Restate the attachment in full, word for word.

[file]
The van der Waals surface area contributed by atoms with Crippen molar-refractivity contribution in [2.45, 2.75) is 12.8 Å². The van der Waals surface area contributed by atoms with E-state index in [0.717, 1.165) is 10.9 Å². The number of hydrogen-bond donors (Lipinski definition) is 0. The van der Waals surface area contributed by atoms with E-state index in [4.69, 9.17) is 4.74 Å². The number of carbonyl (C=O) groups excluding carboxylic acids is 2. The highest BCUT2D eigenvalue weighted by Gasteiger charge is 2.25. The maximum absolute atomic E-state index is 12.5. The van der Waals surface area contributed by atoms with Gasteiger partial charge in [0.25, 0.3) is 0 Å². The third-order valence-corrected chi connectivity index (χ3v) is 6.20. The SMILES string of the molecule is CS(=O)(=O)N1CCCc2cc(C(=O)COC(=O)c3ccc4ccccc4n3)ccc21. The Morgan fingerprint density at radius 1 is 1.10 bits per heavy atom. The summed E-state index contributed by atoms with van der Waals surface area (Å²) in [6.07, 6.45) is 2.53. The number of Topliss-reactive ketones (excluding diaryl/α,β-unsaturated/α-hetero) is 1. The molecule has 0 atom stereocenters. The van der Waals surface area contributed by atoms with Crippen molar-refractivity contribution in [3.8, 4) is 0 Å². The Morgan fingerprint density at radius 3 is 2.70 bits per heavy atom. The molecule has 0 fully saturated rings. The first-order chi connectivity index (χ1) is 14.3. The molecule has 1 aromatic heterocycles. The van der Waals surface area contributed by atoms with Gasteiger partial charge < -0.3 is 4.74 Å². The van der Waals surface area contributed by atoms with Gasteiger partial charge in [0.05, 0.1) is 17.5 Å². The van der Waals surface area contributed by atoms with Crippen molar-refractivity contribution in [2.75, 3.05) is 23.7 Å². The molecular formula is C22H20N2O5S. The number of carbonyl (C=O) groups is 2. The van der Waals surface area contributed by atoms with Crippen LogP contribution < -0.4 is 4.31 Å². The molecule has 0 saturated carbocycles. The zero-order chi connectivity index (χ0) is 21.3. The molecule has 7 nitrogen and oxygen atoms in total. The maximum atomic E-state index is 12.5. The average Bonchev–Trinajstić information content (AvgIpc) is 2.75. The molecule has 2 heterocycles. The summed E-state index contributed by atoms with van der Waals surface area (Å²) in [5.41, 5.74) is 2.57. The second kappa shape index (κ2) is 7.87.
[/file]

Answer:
The van der Waals surface area contributed by atoms with Crippen molar-refractivity contribution in [2.45, 2.75) is 12.8 Å². The van der Waals surface area contributed by atoms with E-state index in [0.717, 1.165) is 10.9 Å². The number of hydrogen-bond donors (Lipinski definition) is 0. The van der Waals surface area contributed by atoms with E-state index in [4.69, 9.17) is 4.74 Å². The number of carbonyl (C=O) groups excluding carboxylic acids is 2. The highest BCUT2D eigenvalue weighted by Gasteiger charge is 2.25. The maximum absolute atomic E-state index is 12.5. The van der Waals surface area contributed by atoms with Gasteiger partial charge in [0.25, 0.3) is 0 Å². The third-order valence-corrected chi connectivity index (χ3v) is 6.20. The SMILES string of the molecule is CS(=O)(=O)N1CCCc2cc(C(=O)COC(=O)c3ccc4ccccc4n3)ccc21. The Morgan fingerprint density at radius 1 is 1.10 bits per heavy atom. The summed E-state index contributed by atoms with van der Waals surface area (Å²) in [6.07, 6.45) is 2.53. The number of Topliss-reactive ketones (excluding diaryl/α,β-unsaturated/α-hetero) is 1. The molecule has 0 atom stereocenters. The van der Waals surface area contributed by atoms with Crippen molar-refractivity contribution in [3.8, 4) is 0 Å². The Morgan fingerprint density at radius 3 is 2.70 bits per heavy atom. The molecule has 0 fully saturated rings. The first-order chi connectivity index (χ1) is 14.3. The molecule has 1 aromatic heterocycles. The van der Waals surface area contributed by atoms with Gasteiger partial charge < -0.3 is 4.74 Å². The van der Waals surface area contributed by atoms with Gasteiger partial charge in [0.05, 0.1) is 17.5 Å². The van der Waals surface area contributed by atoms with Crippen molar-refractivity contribution in [2.75, 3.05) is 23.7 Å². The molecular formula is C22H20N2O5S. The number of carbonyl (C=O) groups is 2. The van der Waals surface area contributed by atoms with Crippen LogP contribution < -0.4 is 4.31 Å². The molecule has 0 saturated carbocycles. The zero-order chi connectivity index (χ0) is 21.3. The molecule has 7 nitrogen and oxygen atoms in total. The maximum atomic E-state index is 12.5. The average Bonchev–Trinajstić information content (AvgIpc) is 2.75. The molecule has 2 heterocycles. The summed E-state index contributed by atoms with van der Waals surface area (Å²) in [5.41, 5.74) is 2.57. The second kappa shape index (κ2) is 7.87.